Soil filters out some emerging contaminants before reaching groundwater
There is considerable uncertainty surrounding emerging contaminants in aquatic ecosystems and groundwater, and a recent Penn State study of compounds from pharmaceuticals and personal care products didn't add much clarity. But it did provide insight into the transport of the chemicals, according to researchers in the College of Agricultural Sciences.
The research, which was conducted at the Penn State Wastewater Treatment plant and the Uuniversity's Living Filter, analyzed the fate of seven emerging contaminants: acetaminophen, ampicillin, caffeine, naproxen, ofloxacin, sulfamethoxazole, and trimethoprim.
The study's goal was to track these compounds through the wastewater treatment plant and ultimately to the wells at the Living Filter to assess the removal efficiency of the plant and the ability of the Living Filter's soil profile to provide further treatment of the compounds that persisted in the effluent.
Once a week from October 2016 to March of this year, 24-hour composite samples were collected after each treatment process through the plant. Water samples were collected monthly from 14 groundwater wells at the Living Filter. The findings of the research –while by no means conclusive — were thought provoking and useful, according to Heather Gall, assistant professor of agricultural and biological engineering.
"The study was unique in that it provided a snapshot of soil acting as a biogeochemical filter to remove some emerging contaminants," said Gall, who presented the findingsat the annual meeting of the American Society of Agricultural and Biological Engineers, in Spokane, Washington.
"Penn State was the ideal place to look at the movement of pharmaceuticals from wastewater to groundwater because the University has spray-irrigated all of its treated wastewater onto nearly 600 acres of agricultural and forested land known as the Living Filter since the early 1980s," said Gall. "And nearby wells allow us to look at concentrations of the chemicals that reached the relatively deep groundwater across the site."
In general, Gall explained, the study revealed that the wastewater treatment plant effectively removed acetaminophen and caffeine and exhibited seasonal variability in the removal efficiency of the other compounds. The activated sludge component of the plant was the most effective step for reducing contaminant concentrations. Concentrations in the groundwater were typically at least one order of magnitude lower than the concentrations in the treatment plant effluent, suggesting that the soil generally acted as an effective biogeochemical filter, except during snowmelt events.
Fieldwork for the study — which was conducted by lead researcher Brittany Ayers, at the time an undergraduate in the Penn State Schreyer Honors College — was performed in a variety of weather conditions, which affected how the treatment plant dealt with the chemical compounds, Gall noted. Microbes in the treatment process, which break down and remove the contaminants, did not seem to be as efficient during the cold, winter conditions.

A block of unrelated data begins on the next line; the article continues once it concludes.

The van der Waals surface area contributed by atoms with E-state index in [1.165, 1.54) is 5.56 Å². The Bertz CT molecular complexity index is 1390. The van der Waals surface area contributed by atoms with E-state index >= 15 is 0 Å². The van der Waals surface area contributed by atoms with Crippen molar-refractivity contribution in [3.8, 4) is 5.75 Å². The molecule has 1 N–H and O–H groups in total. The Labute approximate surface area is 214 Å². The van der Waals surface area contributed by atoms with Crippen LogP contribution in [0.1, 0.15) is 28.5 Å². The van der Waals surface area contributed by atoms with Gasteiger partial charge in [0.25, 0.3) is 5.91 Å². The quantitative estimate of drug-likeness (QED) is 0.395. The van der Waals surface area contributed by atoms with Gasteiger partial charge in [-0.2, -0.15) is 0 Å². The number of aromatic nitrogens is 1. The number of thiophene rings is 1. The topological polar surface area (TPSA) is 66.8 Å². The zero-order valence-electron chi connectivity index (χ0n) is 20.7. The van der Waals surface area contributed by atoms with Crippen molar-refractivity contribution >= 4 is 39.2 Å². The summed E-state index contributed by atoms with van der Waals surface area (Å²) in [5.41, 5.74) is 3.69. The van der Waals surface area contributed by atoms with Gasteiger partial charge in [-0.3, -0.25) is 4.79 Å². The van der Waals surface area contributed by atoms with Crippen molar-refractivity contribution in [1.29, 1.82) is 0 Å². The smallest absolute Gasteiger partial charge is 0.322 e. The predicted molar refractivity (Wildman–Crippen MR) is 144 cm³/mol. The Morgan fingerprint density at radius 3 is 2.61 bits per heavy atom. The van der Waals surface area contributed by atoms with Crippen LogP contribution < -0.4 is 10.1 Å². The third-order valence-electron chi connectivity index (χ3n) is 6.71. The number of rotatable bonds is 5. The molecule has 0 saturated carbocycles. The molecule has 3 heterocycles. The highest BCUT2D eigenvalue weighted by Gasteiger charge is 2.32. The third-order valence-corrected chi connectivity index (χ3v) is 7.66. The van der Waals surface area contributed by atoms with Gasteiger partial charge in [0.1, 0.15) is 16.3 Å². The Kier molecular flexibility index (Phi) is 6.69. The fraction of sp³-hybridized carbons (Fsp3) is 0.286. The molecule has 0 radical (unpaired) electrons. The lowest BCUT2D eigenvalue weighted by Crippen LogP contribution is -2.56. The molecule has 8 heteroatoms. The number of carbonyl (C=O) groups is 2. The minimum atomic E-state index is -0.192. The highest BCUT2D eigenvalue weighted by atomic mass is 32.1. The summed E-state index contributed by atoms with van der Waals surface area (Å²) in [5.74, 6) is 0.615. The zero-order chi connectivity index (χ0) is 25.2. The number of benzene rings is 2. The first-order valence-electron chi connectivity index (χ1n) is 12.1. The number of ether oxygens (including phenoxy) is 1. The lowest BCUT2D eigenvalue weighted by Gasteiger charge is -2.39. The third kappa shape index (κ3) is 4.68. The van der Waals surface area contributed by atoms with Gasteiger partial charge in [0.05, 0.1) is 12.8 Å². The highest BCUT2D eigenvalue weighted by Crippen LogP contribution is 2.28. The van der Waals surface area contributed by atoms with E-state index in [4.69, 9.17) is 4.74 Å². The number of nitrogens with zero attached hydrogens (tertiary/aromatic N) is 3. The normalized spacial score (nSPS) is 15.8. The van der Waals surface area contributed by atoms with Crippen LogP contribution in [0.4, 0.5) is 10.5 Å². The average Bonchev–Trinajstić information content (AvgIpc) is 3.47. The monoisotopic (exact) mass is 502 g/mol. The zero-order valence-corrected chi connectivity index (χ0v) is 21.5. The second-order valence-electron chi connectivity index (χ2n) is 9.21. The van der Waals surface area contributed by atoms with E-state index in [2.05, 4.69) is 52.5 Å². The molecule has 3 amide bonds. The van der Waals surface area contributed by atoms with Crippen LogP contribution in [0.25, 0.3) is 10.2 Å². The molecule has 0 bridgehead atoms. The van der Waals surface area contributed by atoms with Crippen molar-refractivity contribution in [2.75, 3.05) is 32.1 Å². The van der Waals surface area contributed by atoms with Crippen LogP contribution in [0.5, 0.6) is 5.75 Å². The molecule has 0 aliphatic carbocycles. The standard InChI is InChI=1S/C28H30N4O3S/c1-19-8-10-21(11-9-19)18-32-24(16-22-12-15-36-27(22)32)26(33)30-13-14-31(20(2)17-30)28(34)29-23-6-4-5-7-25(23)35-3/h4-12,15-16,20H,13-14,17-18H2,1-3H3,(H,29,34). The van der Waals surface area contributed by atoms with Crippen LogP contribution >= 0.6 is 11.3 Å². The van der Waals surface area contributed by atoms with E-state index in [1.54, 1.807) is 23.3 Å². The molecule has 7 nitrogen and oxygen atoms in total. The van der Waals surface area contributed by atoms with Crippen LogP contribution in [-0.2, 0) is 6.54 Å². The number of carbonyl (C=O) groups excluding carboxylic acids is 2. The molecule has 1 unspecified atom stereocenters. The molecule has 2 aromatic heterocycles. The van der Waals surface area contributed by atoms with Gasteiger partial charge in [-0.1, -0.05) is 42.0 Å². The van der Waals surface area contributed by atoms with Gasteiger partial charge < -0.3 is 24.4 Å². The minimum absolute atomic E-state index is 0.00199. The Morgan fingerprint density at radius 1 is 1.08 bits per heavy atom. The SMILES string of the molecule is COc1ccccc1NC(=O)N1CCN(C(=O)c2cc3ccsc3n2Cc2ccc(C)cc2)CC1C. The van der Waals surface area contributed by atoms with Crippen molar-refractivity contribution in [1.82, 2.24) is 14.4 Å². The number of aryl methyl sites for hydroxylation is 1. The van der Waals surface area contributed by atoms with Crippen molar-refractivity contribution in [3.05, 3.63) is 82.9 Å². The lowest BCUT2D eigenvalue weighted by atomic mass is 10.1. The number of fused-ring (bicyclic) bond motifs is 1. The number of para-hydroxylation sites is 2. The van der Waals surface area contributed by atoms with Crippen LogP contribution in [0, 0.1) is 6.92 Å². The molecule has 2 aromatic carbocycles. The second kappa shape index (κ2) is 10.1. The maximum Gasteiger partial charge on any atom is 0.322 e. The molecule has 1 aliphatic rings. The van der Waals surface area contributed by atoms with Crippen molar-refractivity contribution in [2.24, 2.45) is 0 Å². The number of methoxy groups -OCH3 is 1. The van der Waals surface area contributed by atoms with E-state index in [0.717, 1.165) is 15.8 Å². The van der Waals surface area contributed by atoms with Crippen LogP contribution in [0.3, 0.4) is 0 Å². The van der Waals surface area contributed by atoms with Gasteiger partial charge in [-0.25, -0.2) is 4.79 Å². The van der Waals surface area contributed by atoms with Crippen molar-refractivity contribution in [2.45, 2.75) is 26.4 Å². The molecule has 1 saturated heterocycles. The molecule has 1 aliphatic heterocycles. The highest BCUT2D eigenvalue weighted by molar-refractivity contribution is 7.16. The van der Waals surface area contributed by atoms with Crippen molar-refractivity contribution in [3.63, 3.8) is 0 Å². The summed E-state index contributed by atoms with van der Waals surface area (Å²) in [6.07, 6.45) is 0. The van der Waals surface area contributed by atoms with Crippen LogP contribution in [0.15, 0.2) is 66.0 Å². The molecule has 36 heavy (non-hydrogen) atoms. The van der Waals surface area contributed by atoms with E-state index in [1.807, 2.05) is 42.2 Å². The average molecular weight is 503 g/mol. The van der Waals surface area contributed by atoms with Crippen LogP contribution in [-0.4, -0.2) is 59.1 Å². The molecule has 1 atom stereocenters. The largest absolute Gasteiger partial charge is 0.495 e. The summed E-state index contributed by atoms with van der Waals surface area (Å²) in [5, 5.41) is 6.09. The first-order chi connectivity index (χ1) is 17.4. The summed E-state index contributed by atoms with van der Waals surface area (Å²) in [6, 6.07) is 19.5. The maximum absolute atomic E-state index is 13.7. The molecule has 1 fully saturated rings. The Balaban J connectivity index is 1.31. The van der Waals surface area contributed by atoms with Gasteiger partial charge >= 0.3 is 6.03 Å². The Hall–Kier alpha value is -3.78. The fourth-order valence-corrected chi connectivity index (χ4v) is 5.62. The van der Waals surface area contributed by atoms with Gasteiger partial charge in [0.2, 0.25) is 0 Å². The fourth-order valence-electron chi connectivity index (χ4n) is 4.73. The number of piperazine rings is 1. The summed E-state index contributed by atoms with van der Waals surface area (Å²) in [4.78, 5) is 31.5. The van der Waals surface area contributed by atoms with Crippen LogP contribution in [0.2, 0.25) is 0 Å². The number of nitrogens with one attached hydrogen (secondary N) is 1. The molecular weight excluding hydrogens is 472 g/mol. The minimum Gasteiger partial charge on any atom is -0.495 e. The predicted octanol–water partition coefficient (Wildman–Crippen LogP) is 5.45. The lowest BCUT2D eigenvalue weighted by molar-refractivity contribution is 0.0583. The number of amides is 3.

Low temperatures did not appear to affect the soil's ability to filter out contaminants; however, heavy precipitation and significant snowmelt events decreased removal, meaning that higher concentrations were observed in the wells following these events.
"What was interesting about this project was that these samples primarily were taken in the cold months, and we don't often see field studies done during the winter. But that happened because the research project was part of the student's honors thesis, and done during the spring semester," Gall said. "So we saw the influence of cold conditions, freeze-thaw cycles, and heavy, prolonged rains."
The study of emerging contaminants is important because people use a large variety of chemicals in their everyday lives, including prescription drugs, over-the-counter medications and personal care products. The chemicals in these products enter the wastewater stream and are not removed completely by wastewater treatment plants, causing these chemicals and their metabolites to persist in the treated effluent.
While these compounds are considered to be water pollutants, they are not yet regulated by any water-quality standards. They have been detected in surface water, groundwater, wastewater and even drinking water — however, the long-term implications for non-target species such as aquatic wildlife and human health are largely unknown.
It is generally thought that these compounds have reached the aquatic environment for as long as they have been commercially used, but only during the last decade or so has environmental research been widely conducted and concerns over the effects of pharmaceuticals in water bodies been raised.
Advances in technology and analytical chemistry have lowered the limits of detection, allowing for the detection of these chemicals at concentrations as low as parts per billion and parts per trillion. Relatively low concentrations are known to affect fish and amphibians.
Also involved in the research was Faith Kibuye, a doctoral degree candidate in Agricultural and Biological Engineering, and Kyle Elkin, U.S. Department of Agriculture, Agricultural Research Service, Pasture Systems and Watershed Management Research.
Lead researcher Ayers graduated in May with a degree in biological engineering and is working in the water resources division of a consulting firm, WBCM, LLC, in Baltimore, Maryland.
The research was funded by the Penn State Office of Physical Plant.
A'ndrea Elyse Messer